So how do we make your stressed out kiddo more comfortable?

  • It starts at home – some pets are stressed just getting in the car or the carrier, training your pet to see those experiences as pleasant or at least non-threatening is a huge part of making the veterinary experience a better one.  See our website for useful links and always feel free to call or email us for advice.
  • Calming features once you get to the hospital – calming pheromones provided for your pet, soothing music in exam rooms, non-threatening color scheme, and you and your pet won’t be stuck waiting in the reception area forever so they have a chance to get comfortable in the exam room.
  • Treats, treats and more treats – here’s where it is important for you to tell us if your pet or your family members have any food allergies.  Depending on the species of your pet, we will often use spray cheese, peanut butter and other goodies in addition to treats to calm them and distract them from any scary procedures.
  • Keeping your pet with you – we feel that most procedures can be done in the room with you present and that lets most pets feel safer.  Please do let us know if you have an owner-protective kiddo or if you can’t handle needles!

What do we do if your pet is super stressed?

  • Considerate handling and careful monitoring of your pet’s fear, anxiety and stress levels give use the cues we need to back off and let your pet take a break if they need it.  If the calming measures above aren’t enough, we consider medications on a case by case basis.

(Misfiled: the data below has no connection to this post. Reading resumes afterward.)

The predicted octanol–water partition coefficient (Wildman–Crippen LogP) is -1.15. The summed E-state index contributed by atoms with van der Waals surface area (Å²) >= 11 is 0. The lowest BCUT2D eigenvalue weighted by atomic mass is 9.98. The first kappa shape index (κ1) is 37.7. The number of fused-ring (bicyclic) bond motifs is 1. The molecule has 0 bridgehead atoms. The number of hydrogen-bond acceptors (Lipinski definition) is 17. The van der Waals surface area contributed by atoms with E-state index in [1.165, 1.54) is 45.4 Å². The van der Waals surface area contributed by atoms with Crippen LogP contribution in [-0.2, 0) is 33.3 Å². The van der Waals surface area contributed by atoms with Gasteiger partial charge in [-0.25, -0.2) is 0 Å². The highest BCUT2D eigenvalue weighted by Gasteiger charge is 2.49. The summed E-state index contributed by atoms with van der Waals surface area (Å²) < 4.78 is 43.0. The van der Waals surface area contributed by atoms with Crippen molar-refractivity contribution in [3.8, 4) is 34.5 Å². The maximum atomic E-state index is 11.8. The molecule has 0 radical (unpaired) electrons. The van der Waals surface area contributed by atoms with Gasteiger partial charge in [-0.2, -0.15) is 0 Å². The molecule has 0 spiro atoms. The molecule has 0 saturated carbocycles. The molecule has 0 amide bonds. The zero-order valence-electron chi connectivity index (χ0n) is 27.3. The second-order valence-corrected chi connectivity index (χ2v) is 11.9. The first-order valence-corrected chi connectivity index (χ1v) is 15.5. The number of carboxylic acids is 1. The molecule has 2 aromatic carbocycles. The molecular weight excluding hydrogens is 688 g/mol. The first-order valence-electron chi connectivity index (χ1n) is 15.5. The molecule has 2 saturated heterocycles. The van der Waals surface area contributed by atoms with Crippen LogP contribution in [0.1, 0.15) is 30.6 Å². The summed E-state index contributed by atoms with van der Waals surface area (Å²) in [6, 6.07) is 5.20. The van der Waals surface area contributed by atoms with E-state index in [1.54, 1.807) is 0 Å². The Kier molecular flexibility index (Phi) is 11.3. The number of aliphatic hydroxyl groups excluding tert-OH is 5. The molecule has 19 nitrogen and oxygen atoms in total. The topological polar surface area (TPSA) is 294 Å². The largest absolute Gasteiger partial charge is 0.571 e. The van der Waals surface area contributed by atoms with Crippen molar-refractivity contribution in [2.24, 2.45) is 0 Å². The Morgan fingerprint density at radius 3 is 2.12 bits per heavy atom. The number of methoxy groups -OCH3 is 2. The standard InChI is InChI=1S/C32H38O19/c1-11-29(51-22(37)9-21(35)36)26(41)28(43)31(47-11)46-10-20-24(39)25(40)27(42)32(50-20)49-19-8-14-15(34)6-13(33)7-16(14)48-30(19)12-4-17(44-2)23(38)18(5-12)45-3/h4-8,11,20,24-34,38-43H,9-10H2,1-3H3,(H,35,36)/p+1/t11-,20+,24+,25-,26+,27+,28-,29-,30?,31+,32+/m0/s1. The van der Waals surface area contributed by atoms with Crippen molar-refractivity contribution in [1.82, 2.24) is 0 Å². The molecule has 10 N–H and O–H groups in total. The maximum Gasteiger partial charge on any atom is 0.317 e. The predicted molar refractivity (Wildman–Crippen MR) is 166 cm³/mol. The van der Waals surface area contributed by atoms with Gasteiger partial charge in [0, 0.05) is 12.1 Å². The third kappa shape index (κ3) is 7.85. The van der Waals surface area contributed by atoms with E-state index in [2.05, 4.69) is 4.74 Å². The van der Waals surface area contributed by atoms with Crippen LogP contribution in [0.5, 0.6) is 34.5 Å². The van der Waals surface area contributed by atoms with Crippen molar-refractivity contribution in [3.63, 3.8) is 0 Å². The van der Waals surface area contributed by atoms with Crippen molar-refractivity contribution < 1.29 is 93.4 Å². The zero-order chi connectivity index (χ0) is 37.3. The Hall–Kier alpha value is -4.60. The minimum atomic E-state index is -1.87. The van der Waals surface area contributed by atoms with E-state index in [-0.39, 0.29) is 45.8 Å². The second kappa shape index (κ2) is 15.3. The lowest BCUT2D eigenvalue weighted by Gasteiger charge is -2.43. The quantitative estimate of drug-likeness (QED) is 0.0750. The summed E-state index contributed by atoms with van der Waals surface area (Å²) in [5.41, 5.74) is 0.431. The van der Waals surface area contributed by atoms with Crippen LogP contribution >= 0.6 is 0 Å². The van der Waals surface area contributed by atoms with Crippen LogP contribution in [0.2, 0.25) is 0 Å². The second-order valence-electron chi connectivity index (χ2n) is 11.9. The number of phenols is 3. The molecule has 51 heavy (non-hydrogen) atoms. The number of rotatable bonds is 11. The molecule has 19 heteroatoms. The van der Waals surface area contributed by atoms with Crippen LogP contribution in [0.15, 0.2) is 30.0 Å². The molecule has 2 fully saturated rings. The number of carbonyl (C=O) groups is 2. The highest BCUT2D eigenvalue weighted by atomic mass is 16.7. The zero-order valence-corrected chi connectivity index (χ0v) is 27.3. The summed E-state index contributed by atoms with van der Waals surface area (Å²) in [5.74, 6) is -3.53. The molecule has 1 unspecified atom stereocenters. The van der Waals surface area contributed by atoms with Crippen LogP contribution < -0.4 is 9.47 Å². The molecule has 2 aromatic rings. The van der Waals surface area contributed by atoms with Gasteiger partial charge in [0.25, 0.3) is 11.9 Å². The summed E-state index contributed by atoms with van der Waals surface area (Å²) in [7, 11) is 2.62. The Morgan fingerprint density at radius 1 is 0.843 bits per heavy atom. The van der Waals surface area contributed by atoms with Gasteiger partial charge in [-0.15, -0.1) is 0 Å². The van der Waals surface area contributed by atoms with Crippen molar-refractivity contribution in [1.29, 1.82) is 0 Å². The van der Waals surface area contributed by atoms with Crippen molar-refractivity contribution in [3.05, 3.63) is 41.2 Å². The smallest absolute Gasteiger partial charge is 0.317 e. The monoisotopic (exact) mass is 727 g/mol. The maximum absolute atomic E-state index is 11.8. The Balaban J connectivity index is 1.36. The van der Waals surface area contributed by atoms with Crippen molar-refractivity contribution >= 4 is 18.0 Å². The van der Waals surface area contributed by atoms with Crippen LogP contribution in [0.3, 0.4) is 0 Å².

• Pre-visit supplements and medications – for the very stressed out pets, we may recommend a supplement and/or medication prior to visiting us.  Although these things can cause some drowsiness for a few hours, it is worth it to give your pet a better veterinary experience.
  • Sedation – if your pet is extremely fearful, anxious or stressed, we may recommend sedation if there is an invasive procedure that needs to be performed.

Some things that may be different from many vet practices:

  • We will never pin your pet down for a nail trim (or similar) to just get it done.  We will discuss strategies with you for making it less stressful for your pet in the future.
  • We will ask you to bring your pet hungry and bring some of their favorite treats or a toy with to the visit.
  • We won’t take your pet “to the back” for most routine procedures unless there is a medical reason to do so.
  • If your pet is too frightened to come into the hospital, let us know – we can always do exams in the back of your car or on the grass outside.
  • We will invite you to bring your nervous or fearful pet by the hospital for happy visits.  Come in, get treats, say hello then go on your merry way! We can even schedule supervised happy visits with more staff interaction but no invasive procedures as a bridge to a full vet visit.

All this being said, we will never interrupt a life-saving procedure because of fear or stress – your pet’s health comes first (that’s why we do Fear Free in the first place!).

-Dr. Liza


Critter Care Blog!

Ever notice that I can talk a blue streak when you ask me (what you thought was) a simple question about your pet’s health?  I feel that good pet parents deserve to be educated pet parents and not leave the vet with a ton of unanswered questions so I do my best to fill your head with a bunch of info before you leave.


But! But! But! Research shows we have to hear something multiple times before we retain it and I would get mighty boring real fast if I repeated myself that much. So, I’m starting this blog to share things I feel are useful or even just plain ole fun.

-Dr. Liza